Our reviewers evaluate products and services based on unbiased research. Top Consumer Reviews may earn money when you click on a link. Learn more about our process.

How to Choose a Mobility Scooter

Wednesday, February 24th

How to Choose a Mobility Scooter

There are many differences between a powered mobility scooter and a powered wheelchair.

Powered wheelchairs are smaller, primarily for indoor use, and can be either front-wheel or rear-wheel drive. They provide mobility for people who have limited use of their arms and hands. They are often controlled by a single joystick that can be mounted on either the right or left. An advantage of a powered wheelchair is that they have no obstruction in the front, so they can pull directly up to a table or counter. They are also compact, not much longer or wider than a regular chair. This means they can be driven down hallways and through doors that might be too narrow for a larger scooter. If you need to be able to get around in your own home and have limited use of your arms or hands, a chair might be right for you.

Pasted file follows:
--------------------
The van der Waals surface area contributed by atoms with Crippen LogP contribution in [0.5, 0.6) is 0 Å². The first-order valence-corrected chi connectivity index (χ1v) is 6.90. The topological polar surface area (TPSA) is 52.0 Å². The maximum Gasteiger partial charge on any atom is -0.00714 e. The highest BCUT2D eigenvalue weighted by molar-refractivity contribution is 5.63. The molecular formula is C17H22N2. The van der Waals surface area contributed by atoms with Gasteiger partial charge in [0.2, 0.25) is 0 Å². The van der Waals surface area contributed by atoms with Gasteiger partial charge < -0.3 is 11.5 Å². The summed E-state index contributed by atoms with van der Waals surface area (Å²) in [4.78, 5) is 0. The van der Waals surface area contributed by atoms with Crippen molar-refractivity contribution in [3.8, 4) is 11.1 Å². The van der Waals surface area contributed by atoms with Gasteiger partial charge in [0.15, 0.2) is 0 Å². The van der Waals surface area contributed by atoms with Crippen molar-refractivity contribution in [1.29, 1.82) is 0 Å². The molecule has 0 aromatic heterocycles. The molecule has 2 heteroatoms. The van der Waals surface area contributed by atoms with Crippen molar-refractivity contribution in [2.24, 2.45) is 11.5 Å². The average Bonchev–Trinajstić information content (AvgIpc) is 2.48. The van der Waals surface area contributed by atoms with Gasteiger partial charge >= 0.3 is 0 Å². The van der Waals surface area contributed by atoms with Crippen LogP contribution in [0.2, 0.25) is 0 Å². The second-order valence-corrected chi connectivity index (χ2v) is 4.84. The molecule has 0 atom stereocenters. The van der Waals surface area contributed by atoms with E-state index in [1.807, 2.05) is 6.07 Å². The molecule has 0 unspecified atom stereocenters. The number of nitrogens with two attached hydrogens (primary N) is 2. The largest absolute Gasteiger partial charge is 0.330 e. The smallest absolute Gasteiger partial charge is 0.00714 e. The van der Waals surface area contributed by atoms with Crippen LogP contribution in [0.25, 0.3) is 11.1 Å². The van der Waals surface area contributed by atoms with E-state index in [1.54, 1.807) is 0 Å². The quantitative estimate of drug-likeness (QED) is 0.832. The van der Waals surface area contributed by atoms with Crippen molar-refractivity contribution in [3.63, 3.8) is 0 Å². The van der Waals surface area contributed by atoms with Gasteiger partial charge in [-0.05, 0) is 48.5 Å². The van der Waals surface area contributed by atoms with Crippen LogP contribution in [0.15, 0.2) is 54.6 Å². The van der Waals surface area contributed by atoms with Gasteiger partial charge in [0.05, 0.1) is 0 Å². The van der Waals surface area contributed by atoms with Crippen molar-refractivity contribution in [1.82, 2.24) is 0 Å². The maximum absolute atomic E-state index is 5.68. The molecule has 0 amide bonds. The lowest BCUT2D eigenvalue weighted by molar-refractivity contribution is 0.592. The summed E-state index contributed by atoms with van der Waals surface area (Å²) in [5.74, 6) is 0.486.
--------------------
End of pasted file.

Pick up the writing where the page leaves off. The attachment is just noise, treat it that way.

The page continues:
Scooters are built primarily for outdoor use (or in large venues, like shopping malls) and are for people who are able to do some walking, for example getting off the scooter and walking into a store to shop. Scooters come in three wheel or four wheel configurations, often with pneumatic tires to handle uneven terrain. Larger tires provide increased ground clearance, which helps cross low obstacles that might be more challenging to powered wheelchairs. Scooters usually come with handlebars mounted on a steering column in the front, so they cannot be pulled directly up to a table. To use a mobility scooter, you must be able to steer and operate the controls with your arms and hands. There is usually an accelerator control mounted to one side of the handlebars or the other. Releasing the accelerator is what activates the brake.

Every chair or scooter should have a comfortable seat, a backrest, and support for the feet that together provide a sturdy and safe platform for riding. The seat on a mobility scooter will usually swivel right and left, making mounting and dismounting easier. A scooter might require a higher step up or down compared to a powered wheelchair.

If you are going to be using your chair or scooter outdoors, the seat should be wide enough for you to sit comfortably in outdoor clothing. However, it should not be so wide that you do not feel secure when sitting facing squarely forward. On the other hand, if the seat is too narrow you might be unable to shift your weight occasionally and limit the amount of time you can sit comfortably.